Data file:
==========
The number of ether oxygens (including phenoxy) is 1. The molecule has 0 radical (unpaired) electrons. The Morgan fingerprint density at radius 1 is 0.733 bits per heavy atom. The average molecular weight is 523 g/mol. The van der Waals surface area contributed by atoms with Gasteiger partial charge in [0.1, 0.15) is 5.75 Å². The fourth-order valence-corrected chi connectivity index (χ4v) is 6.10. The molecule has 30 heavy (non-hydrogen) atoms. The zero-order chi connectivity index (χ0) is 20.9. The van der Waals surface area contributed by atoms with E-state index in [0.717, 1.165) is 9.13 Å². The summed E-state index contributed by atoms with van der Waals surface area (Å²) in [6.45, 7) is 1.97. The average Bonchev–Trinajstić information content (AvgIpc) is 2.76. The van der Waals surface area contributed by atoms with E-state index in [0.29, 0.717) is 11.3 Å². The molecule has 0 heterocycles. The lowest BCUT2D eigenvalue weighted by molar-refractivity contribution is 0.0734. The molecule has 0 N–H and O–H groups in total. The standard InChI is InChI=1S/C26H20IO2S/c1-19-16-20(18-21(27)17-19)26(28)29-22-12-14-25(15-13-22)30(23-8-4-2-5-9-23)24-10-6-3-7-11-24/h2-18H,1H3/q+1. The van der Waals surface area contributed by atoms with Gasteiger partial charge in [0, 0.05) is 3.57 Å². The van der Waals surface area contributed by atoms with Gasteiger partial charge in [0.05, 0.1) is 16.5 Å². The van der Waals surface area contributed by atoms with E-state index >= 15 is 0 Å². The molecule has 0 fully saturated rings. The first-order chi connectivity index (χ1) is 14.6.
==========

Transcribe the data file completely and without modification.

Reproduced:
The number of ether oxygens (including phenoxy) is 1. The molecule has 0 radical (unpaired) electrons. The Morgan fingerprint density at radius 1 is 0.733 bits per heavy atom. The average molecular weight is 523 g/mol. The van der Waals surface area contributed by atoms with Gasteiger partial charge in [0.1, 0.15) is 5.75 Å². The fourth-order valence-corrected chi connectivity index (χ4v) is 6.10. The molecule has 30 heavy (non-hydrogen) atoms. The zero-order chi connectivity index (χ0) is 20.9. The van der Waals surface area contributed by atoms with E-state index in [0.717, 1.165) is 9.13 Å². The summed E-state index contributed by atoms with van der Waals surface area (Å²) in [6.45, 7) is 1.97. The average Bonchev–Trinajstić information content (AvgIpc) is 2.76. The van der Waals surface area contributed by atoms with E-state index in [0.29, 0.717) is 11.3 Å². The molecule has 0 heterocycles. The lowest BCUT2D eigenvalue weighted by molar-refractivity contribution is 0.0734. The molecule has 0 N–H and O–H groups in total. The standard InChI is InChI=1S/C26H20IO2S/c1-19-16-20(18-21(27)17-19)26(28)29-22-12-14-25(15-13-22)30(23-8-4-2-5-9-23)24-10-6-3-7-11-24/h2-18H,1H3/q+1. The van der Waals surface area contributed by atoms with Gasteiger partial charge in [0, 0.05) is 3.57 Å². The van der Waals surface area contributed by atoms with Gasteiger partial charge in [0.05, 0.1) is 16.5 Å². The van der Waals surface area contributed by atoms with E-state index >= 15 is 0 Å². The molecule has 0 fully saturated rings. The first-order chi connectivity index (χ1) is 14.6.